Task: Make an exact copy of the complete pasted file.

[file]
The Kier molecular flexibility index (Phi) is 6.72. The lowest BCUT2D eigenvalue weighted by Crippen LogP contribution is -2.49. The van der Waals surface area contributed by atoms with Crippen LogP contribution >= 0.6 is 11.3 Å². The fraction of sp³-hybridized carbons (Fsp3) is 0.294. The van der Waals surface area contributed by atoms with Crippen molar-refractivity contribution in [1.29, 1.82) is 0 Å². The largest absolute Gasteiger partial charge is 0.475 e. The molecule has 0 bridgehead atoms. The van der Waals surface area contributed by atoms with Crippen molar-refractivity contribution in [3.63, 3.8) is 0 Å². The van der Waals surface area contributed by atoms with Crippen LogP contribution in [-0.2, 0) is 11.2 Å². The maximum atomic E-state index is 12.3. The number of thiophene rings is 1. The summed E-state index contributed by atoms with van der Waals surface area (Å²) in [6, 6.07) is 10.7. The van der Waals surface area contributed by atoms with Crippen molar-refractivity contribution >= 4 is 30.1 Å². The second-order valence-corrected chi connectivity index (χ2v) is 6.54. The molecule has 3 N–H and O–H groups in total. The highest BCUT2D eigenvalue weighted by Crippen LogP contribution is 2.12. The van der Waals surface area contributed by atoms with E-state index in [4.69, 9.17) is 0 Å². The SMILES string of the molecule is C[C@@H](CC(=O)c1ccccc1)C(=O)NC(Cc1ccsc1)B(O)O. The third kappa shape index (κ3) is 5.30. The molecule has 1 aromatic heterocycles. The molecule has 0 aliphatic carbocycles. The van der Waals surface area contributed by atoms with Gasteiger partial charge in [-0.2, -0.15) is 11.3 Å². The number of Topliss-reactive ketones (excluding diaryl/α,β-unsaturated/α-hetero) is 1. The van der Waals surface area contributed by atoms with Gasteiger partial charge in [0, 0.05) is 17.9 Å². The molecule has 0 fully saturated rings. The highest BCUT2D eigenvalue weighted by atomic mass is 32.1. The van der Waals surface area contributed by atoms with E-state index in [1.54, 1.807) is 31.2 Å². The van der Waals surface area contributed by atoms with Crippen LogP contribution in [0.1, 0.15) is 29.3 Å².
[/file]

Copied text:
The Kier molecular flexibility index (Phi) is 6.72. The lowest BCUT2D eigenvalue weighted by Crippen LogP contribution is -2.49. The van der Waals surface area contributed by atoms with Crippen LogP contribution >= 0.6 is 11.3 Å². The fraction of sp³-hybridized carbons (Fsp3) is 0.294. The van der Waals surface area contributed by atoms with Crippen molar-refractivity contribution in [1.29, 1.82) is 0 Å². The largest absolute Gasteiger partial charge is 0.475 e. The molecule has 0 bridgehead atoms. The van der Waals surface area contributed by atoms with Crippen molar-refractivity contribution in [3.63, 3.8) is 0 Å². The van der Waals surface area contributed by atoms with Crippen LogP contribution in [-0.2, 0) is 11.2 Å². The maximum atomic E-state index is 12.3. The number of thiophene rings is 1. The summed E-state index contributed by atoms with van der Waals surface area (Å²) in [6, 6.07) is 10.7. The van der Waals surface area contributed by atoms with Crippen molar-refractivity contribution >= 4 is 30.1 Å². The second-order valence-corrected chi connectivity index (χ2v) is 6.54. The molecule has 3 N–H and O–H groups in total. The highest BCUT2D eigenvalue weighted by Crippen LogP contribution is 2.12. The van der Waals surface area contributed by atoms with E-state index in [4.69, 9.17) is 0 Å². The SMILES string of the molecule is C[C@@H](CC(=O)c1ccccc1)C(=O)NC(Cc1ccsc1)B(O)O. The third kappa shape index (κ3) is 5.30. The molecule has 1 aromatic heterocycles. The molecule has 0 aliphatic carbocycles. The van der Waals surface area contributed by atoms with Gasteiger partial charge in [-0.2, -0.15) is 11.3 Å². The number of Topliss-reactive ketones (excluding diaryl/α,β-unsaturated/α-hetero) is 1. The van der Waals surface area contributed by atoms with Gasteiger partial charge in [0, 0.05) is 17.9 Å². The molecule has 0 fully saturated rings. The highest BCUT2D eigenvalue weighted by atomic mass is 32.1. The van der Waals surface area contributed by atoms with E-state index in [1.54, 1.807) is 31.2 Å². The van der Waals surface area contributed by atoms with Crippen LogP contribution in [0.1, 0.15) is 29.3 Å².